• Nate Adams

Review: Tipping Point's 'Miss Firecracker Contest' pops with charm and wit


Kryssy Becker as Carnelle in a scene from Miss Firecracker Contest. Courtesy of Tipping Point Theatre 

NORTHVILLE- Beth Henley is one of the most masterful writers of her generation. She’s a playwright who is consistently praised for her insight into the female mind and ability to blend comedy and tragedy so smoothly. Oftentimes, audiences tend to leave feeling optimistic or sympathetic toward Henley's characters, despite their questionable or difficult circumstances. We felt it in “Crimes of the Heart” and I felt it watching “The Miss Firecracker Contest” now playing at the Tipping Point Theatre.

Though the title may lead some to be quick to peg this as a feminist play, it’s most certainly not. A story of beauty, passion, empowerment, and homegrown Southern values, “Contest” focuses on a dysfunctional family in Brookhaven, Mississippi during the mid 1980s: a time filled with shaggy hair, thick-rimmed glasses, legwarmers, and glossy outfits. If Colleen Ryan-Peters costume design doesn’t transport you back to this era, I’m not sure what will.

While this show is definitely a family affair, it mainly follows the exploits of the crimson red haired Carnelle (Kryssy Becker embodying the perfect balance of spunk and energy) attempting to thwart her reputation as “Miss Hot Tamale” through entering a local beauty pageant. The kind of small-town tradition that hardly serves a purpose, but it's been around for so long you can’t get rid of it.  

And boy does Carnelle want to win that crown.

She’s pulling out all the stops. Even recruiting her eccentric friend Popeye (Maggie Meyer - wonderful as ever) to sew her a slick costume that’ll woo the judges. If that doesn’t work, a heaping array of odd and silly talents might be enough to swoon over potential voters (a fun bit involves Carnelle using household appliances as props to use during the Star Spangled Banner).

Adding to the dynamic are cousin/siblings Elian (Hallie Bee Bard) and Delmount (Patrick Loos) - the former has just left her husband, and the latter has just got back from doing a stint in a mental asylum. These are strange and wildly egotistical personalities that would be quite the undertaking for any performer. Thankfully, Tipping Point has a devoted cast who add depth and charm to Henley’s words. Kudos to dialect coach Melynee Weber-Lynch who helped strengthen and cement the accents throughout the production. You’ll never watch this and think it takes place anywhere other than Mississippi.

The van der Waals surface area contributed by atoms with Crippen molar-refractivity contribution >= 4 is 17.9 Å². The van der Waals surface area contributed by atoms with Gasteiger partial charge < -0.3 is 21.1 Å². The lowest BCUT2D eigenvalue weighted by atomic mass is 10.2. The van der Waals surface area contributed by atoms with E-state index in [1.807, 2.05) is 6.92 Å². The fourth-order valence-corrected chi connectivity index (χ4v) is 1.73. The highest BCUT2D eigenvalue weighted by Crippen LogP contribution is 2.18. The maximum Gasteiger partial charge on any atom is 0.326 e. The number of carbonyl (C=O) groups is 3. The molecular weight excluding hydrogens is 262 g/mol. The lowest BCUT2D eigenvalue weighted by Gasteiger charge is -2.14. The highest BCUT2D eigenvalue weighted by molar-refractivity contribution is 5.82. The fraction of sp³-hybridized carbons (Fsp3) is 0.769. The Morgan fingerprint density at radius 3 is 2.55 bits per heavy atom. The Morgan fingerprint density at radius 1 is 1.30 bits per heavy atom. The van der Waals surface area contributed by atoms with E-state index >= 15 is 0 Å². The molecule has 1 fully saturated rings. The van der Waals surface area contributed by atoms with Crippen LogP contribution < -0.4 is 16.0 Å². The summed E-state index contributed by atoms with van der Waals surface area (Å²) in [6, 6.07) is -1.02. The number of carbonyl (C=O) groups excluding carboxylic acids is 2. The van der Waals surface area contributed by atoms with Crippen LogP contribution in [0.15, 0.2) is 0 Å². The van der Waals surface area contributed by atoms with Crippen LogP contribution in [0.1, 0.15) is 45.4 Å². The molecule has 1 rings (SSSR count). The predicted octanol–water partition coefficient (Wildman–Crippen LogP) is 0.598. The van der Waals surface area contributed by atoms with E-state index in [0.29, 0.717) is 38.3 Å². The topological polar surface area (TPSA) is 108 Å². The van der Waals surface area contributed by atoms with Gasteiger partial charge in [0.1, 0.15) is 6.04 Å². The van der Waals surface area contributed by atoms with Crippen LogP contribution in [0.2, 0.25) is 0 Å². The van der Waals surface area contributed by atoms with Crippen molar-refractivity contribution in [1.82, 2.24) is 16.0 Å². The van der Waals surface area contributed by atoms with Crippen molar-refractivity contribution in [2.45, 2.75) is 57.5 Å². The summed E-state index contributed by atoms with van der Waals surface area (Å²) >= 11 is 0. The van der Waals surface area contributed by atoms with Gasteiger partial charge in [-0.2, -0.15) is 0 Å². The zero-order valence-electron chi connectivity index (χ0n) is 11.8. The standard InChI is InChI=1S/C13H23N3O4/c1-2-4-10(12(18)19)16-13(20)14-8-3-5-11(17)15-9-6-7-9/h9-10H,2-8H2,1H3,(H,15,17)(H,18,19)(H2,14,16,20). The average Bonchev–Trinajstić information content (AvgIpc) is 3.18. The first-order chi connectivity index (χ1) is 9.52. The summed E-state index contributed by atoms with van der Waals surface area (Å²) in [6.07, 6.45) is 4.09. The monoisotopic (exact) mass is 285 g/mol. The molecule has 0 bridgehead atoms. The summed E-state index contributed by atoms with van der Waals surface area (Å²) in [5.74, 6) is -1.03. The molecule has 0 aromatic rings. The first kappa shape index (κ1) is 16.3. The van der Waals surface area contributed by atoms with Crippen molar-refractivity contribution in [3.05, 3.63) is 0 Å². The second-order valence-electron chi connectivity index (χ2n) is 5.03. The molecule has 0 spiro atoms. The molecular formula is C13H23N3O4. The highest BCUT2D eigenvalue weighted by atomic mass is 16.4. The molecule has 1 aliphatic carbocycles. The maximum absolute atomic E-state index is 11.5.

Then again, director Dani Cochrane deserves credit for giving the actors solid bits of business while on stage. Whether it’s Elian fanning due to the smoldering mid-summer heat, or Popeye surveying the house with a magnifying glass, “Contest” tends to sparkle with believability. The first act itself is one giant character study and in order for the audience to become invested in the show, the actions of these zany personalities need to feel justified.    

Not to mention the fun Bard, Loos, and Meyer are clearly having amping up the scripts enticing plot devices. In particular, the romantic courtship that develops between Delmont and Popeye is a hilarious treat, and the constant chaos, but oftentimes great reward that comes with entering a pageant. Once the second act shifts into gear, it becomes full pedal to the metal carnage as we watch true pandemonium upend the intimate theatre space at the Tipping Point (in which, Bartley Bauer’s exceptionally well dressed set design helps elevate that tension). It’s both refreshing and draining.

At one point, so much is transpiring you won’t know where to look, signifying my only true difficulty with the show: that some of the staging can be obstructed depending on where you sit - I found myself missing key movements and set pieces because of the angles. While it doesn't take away from the final product, I felt some of those moments could have been more accommodating.

Minor criticisms aside, it should be noted that even minor (but just as vital) characters sneak on during the second half of the show to leave an impression. Particularly a hillbilly carnie who goes by Mac Sam (Aaron Kirby) and his punctually obsessive boss Tessy (Shauna Hitchcock). Given their only on stage for about 30 minutes, watching these two work amongst the pageant turmoil is a winning combination.

In essences, “The Miss Firecracker Contest” is an amusing satirical take on the politics of beauty contests in general. In this social climate, that’s something that should be applauded. On the surface, the idea of us laughing at a woman trying desperately to be judged for her talents seems out of touch with society. Carnelle wishes for redemption, and to carve out her identity. And while these characters aren’t, what you’d say, the sharpest tool in the shed, they have a heart and soul worth rooting for, to which Henley and Cochrane pay respect to as artists. “Contest” is never mean-spirited - just a story about always being on the outside looking in, and to then one day, be loved.

Patriotism never looked so good.

IF YOU GO:

The Miss Firecracker Contest continues through October 14th at Tipping Point Theatre in Northville. To purchase tickets you can visit TippingPointTheatre.com or by calling 248-347-0003 

All of the above photos courtesy of Tipping Point Theatre